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The Future of Accounting – part 3

hamish-162708091This week I’d like to look at why ease of use and design, matter.

One of the problems I had in practice was that desk top accounting software can be difficult to use. So when I introduced it to my clients they had a big learning curve and it certainly wasn’t an enjoyable experience. Learning the software took them lots of time and they had to spend money on external training and support.

My clients used to say that the software made them feel dumb and they made many mistakes. Clients who now use Xero tell us that it makes them feel smart. We’re also noticing that the quality of the financial information means we don’t have to fix mistakes anymore.

All accounting software enables the user to conduct business transactions and aggregate information into a report. But the design of the traditional windows-based accounting software is technical, clunky, non-intuitive and just plain hard to use. There has been a revolution in the delivery of web-based services and the basic premise is that it has to be extremely easy to use so that users require no training, and there must be cost savings associated with training resources. This sounds simple but is actually hard to do. It really does require specialist interaction designers.Xero has focused on securing the smartest and most design-led people. By having an understanding of what small businesses do every day and how they interact with software, our designers have developed an accounting system that’s easy to use. Desktop software was designed before internet banking, email and the world wide web. Xero took a fresh look at the processes, and this approach has allowed us to build an accounting system that is very easy to use and you don’t need training.

Customers and accountants alike find the user interface – the actual way the software looks – uncluttered, clearly laid out, but at the same time beautiful and even sexy. That’s right we’ve made accounting sexy!  It’s not a claim we make I might add, but it’s what customers have told us.  

Xero empowers people to feel smart, get on top of the books and arms them with vital information – with everything at their fingertips. My favourite quote from a client remains, “You had me at Dashboard”.  See, it really is that good.

Hamish Edwards is a Chartered Accountant and the co-founder of Xero. You can view the introduction to this series here.


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Adrian Pearson
23 September 2009 #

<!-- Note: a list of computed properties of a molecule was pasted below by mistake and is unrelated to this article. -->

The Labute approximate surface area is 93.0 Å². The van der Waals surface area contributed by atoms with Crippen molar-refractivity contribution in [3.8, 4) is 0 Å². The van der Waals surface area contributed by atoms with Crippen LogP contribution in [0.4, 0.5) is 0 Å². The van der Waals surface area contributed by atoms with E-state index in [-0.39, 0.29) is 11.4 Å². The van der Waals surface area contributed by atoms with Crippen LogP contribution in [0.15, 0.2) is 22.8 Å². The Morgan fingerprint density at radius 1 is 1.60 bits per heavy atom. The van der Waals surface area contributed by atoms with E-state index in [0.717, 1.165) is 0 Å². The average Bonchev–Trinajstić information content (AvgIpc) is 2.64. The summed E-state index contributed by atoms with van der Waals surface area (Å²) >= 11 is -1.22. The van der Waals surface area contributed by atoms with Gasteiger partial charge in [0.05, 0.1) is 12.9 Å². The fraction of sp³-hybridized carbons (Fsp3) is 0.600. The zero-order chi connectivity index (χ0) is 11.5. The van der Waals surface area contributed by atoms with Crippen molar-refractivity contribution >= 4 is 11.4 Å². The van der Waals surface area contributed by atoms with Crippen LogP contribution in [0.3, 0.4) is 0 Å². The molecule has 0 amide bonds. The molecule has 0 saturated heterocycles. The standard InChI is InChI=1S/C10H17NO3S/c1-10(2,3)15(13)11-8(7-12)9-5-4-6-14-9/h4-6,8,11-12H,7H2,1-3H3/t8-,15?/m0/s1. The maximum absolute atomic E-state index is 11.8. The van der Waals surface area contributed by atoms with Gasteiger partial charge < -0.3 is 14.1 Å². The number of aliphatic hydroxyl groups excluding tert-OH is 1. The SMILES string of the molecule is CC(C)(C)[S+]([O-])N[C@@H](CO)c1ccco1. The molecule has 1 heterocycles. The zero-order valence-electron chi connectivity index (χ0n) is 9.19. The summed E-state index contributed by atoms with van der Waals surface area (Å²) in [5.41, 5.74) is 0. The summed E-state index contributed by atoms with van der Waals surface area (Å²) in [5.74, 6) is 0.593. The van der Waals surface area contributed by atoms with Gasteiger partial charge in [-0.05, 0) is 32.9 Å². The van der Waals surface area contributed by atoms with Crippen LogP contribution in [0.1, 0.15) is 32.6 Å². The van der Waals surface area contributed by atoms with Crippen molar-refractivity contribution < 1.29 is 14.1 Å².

Hi Hamish, I agree that the user experience is a crucial determinant of the take-up of accounting software by small businesses, and I argue that this factor is more important than the range of features provided in my log post So, please don’t randomly load Xero with ever more features at the expense of the gorgeous, uncluttered UI.

Hamish Edwards
24 September 2009 #

Adrian, as always I appreciate your comments and views. The trick is to continually evolve the functionality of Xero without compromising the UI and user experience so it remains easy and enjoyable to use.

Brendon Muir
25 September 2009 #

So I’ve been using Xero since April 1st and I’m dumbfounded at the lack of two simple features: The ability to select a bunch of auto-generated invoices and send them out (via email) with one click, and even better, the ability for auto-generated and approved invoices to be automatically emailed out too. Save us some time! I generate about 80 monthly invoices and it takes me about 30-40 minutes to manually click on each one and click send. I’ve told the tech support people twice and they say it’s ‘coming’ but time hurries on, and all I can see is the addition of features designed to capture new customers, not support the ones propping Xero up right now.

Also, the transaction matching is woefully inadequate. My 80 odd invoices are for the same amount, so helpful Xero just suggests the first outstanding invoice on the long list and doesn’t even bother trying to match up the bank transaction data to a customer account. The only time I’ve seen it work properly is when the person paying the invoice uses the (full) invoice number (with lots of 0’s) in the payment details.

It’s simple stuff, and as a web app developer myself I know it ain’t hard to do this stuff. Please listen to us!

Andrew Butel
25 September 2009 #

@Brendon – thanks for your comments. We’re listening! We’ve got quite a few enhancements in development (see my recent blog post about our top 10 customer requests) and you’ll be seeing those as well as improvements to bank reconciliation and emailing invoices/statements coming out over the next few releases.

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